Derek teaches on making the decision to praise God in all circumstances, no matter whether we feel like it or not. Praise brings satisfaction to the ones who have made that willful decision. Have you decided to bless the Lord at all times and to have His praise continually in your mouth?
It’s good to be with you again sharing on this week’s challenging theme, “The Decision is Yours.”
In my two previous talks, I’ve explained how David’s spirit exhorted his soul to do certain things. This is described in Psalm 103, verses 1 and 2.
“Bless the Lord, O my soul: and all that is within me, bless his holy name. Bless the Lord, O my soul, and forget not all his benefits.”
You see, David there is addressing his own soul. It’s his spirit that’s in touch with God and understands the appropriate spiritual response. But the spirit cannot make the response. The response has to come through the soul. The soul is the switch, it’s the decision-making element in the personality. It’s the gear, if you want to use a very simple, down-to-earth picture. And so, although David’s spirit knows what to do, it’s getting done by David depends on the cooperation of his soul with his spirit.
Now, David asked his soul to make two very important decisions. The first one was to bless the Lord. The second one was not to forget the Lord’s benefits. In my talk yesterday, I suggested that we could make that positive and say to focus his mind on the Lord’s benefits. So there’s the two vitally important decisions of which David is a pattern for all of us. A decision which in each case our soul must make. The first decision: to bless the Lord; the second decision: to focus on the Lord’s benefits.
Now, in my talk today, I’m going to speak about another important decision that David made. This is recorded in Psalm 34, but in order to understand fully the nature of David’s decision, we have to read the introduction to this psalm. Because the introduction in this particular case gives us the background, the situation in which David found himself when he wrote this psalm. And it says this in the introduction.
“A psalm of David when he feigned madness before Abimelech, who drove him away and he departed.”
If we read the historical books, we discover that this time David was a fugitive, running for his life from his own land and his own people because he was being unjustly persecuted by the then king of Israel, King Saul. In order to escape the persecution of Saul, David ran away to the court of a Gentile king, Abimelech. But Abimelech was pretty suspicious of David. He wasn’t quite sure what David’s motives were in coming and he could easily have had David killed. So, in order to disarm Abimelech, David had to come to the point where he feigned madness. And, in another passage of Scripture, it says he slobbered on his beard and scratched on the doors with his fingernails. In other words, he was behaving like a lunatic in order to save his life, in order to disarm the suspicions of Abimelech.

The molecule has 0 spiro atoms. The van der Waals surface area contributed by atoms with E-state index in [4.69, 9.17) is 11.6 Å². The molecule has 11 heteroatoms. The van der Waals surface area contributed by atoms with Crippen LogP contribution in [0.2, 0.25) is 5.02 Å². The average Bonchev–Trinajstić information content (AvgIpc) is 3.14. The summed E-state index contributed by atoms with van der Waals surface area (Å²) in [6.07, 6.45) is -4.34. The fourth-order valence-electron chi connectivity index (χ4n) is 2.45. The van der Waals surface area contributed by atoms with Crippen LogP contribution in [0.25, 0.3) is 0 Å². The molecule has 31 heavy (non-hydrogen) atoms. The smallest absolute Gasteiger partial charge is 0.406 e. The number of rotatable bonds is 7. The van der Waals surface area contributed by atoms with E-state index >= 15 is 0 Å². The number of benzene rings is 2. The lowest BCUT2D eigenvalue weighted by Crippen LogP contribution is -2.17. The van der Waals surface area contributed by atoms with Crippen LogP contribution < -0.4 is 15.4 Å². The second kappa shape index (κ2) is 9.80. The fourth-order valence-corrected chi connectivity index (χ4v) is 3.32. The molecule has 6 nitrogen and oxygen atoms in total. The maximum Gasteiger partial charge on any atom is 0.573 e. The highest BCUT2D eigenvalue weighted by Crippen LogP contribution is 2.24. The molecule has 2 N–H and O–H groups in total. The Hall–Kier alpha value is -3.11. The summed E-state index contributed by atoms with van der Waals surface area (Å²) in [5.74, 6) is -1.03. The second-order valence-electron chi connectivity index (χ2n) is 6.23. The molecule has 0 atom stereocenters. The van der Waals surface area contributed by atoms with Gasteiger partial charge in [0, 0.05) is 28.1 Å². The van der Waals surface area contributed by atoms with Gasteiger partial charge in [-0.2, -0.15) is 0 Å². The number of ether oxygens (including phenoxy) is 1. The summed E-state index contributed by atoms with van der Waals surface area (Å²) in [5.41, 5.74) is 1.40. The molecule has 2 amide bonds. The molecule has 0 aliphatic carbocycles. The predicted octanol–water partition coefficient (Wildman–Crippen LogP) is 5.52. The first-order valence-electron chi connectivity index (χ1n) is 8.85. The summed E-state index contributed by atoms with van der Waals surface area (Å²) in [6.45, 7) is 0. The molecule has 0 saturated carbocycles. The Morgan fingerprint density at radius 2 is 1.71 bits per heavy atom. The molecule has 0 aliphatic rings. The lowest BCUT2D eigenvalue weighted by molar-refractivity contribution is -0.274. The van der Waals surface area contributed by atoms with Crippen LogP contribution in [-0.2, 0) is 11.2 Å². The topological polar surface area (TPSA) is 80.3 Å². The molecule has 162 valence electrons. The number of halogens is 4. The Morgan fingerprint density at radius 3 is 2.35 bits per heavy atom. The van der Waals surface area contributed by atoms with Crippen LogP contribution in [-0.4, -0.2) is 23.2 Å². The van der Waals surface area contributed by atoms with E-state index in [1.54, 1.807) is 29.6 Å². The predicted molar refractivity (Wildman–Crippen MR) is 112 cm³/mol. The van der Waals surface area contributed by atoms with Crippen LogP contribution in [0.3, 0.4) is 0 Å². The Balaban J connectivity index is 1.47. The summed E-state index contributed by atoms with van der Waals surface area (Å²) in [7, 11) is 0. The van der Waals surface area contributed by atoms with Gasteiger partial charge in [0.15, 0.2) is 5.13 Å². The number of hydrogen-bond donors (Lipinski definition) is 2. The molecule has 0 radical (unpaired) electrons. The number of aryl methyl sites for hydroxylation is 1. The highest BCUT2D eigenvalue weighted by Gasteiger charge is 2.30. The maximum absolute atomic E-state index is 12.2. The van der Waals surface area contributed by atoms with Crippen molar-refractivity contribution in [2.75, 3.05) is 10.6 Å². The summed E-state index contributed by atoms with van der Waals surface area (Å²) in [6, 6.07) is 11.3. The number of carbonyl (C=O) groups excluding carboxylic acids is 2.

So, how would you behave if you were in that situation? You were running for your life, you were in the court of a king that might easily take you for an enemy and have you executed and, in order to stay alive, you had to do this very demeaning thing: slobbering on your beard and scratching on the door with your nails behaving exactly like a lunatic. What would be your response? Would you say, “God, how did you ever let me get into this situation? I really don’t think it pays to serve you. I’ve done my best and here is where I end up!” Or, would you make the decision that David made?
Now, I want you to understand David didn’t make this decision because he felt like it. He must have felt exactly the opposite. But he made this decision because it was a right decision and his soul made it, not his emotions. Listen to what he says:
“I will bless the Lord at all times [including this time]; His praise shall continually be in my mouth [even now]. My soul shall makes its boast in the Lord; the humble shall hear it and rejoice. O magnify the Lord with me, and let us exalt His name together.”
You need to notice the contrast between David’s situation and his decision. In the situation everything was against him. There was nothing visible to cause him to praise the Lord. But his decision was not based on his situation, it didn’t arise from his emotions, it was based on his will. Praise arises from a decision, not from a situation.
Notice the crescendo of David’s decision. Notice the words with which he followed. “I will bless the Lord... His praise shall continually be in my mouth. My soul shall make its boast in the Lord... O magnify the Lord with me... let us exalt His name together.” Notice those successive words: bless, praise, boast, magnify, exalt. The more he praised the Lord, the more he wanted to praise the Lord. You see, it’s always hard to get started in a situation like that. Once you get started, then it’s difficult to stop.